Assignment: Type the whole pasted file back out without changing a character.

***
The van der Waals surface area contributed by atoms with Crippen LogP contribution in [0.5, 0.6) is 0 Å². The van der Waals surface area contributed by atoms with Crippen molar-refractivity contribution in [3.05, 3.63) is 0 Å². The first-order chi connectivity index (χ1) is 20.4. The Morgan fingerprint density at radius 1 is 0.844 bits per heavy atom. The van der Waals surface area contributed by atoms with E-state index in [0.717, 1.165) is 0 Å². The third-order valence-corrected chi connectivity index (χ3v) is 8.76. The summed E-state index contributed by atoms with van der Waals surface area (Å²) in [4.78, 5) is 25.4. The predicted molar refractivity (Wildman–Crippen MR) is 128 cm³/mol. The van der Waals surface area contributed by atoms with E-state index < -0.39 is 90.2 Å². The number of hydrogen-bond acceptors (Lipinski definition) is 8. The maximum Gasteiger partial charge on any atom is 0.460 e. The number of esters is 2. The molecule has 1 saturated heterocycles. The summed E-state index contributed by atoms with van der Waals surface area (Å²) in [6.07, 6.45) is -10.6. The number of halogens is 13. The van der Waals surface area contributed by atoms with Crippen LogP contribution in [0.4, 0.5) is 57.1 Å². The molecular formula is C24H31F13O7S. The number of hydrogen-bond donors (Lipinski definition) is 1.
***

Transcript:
The van der Waals surface area contributed by atoms with Crippen LogP contribution in [0.5, 0.6) is 0 Å². The van der Waals surface area contributed by atoms with Crippen molar-refractivity contribution in [3.05, 3.63) is 0 Å². The first-order chi connectivity index (χ1) is 20.4. The Morgan fingerprint density at radius 1 is 0.844 bits per heavy atom. The van der Waals surface area contributed by atoms with E-state index in [0.717, 1.165) is 0 Å². The third-order valence-corrected chi connectivity index (χ3v) is 8.76. The summed E-state index contributed by atoms with van der Waals surface area (Å²) in [4.78, 5) is 25.4. The predicted molar refractivity (Wildman–Crippen MR) is 128 cm³/mol. The van der Waals surface area contributed by atoms with E-state index < -0.39 is 90.2 Å². The number of hydrogen-bond acceptors (Lipinski definition) is 8. The maximum Gasteiger partial charge on any atom is 0.460 e. The number of esters is 2. The molecule has 1 saturated heterocycles. The summed E-state index contributed by atoms with van der Waals surface area (Å²) in [6.07, 6.45) is -10.6. The number of halogens is 13. The van der Waals surface area contributed by atoms with Crippen LogP contribution in [0.4, 0.5) is 57.1 Å². The molecular formula is C24H31F13O7S. The number of hydrogen-bond donors (Lipinski definition) is 1.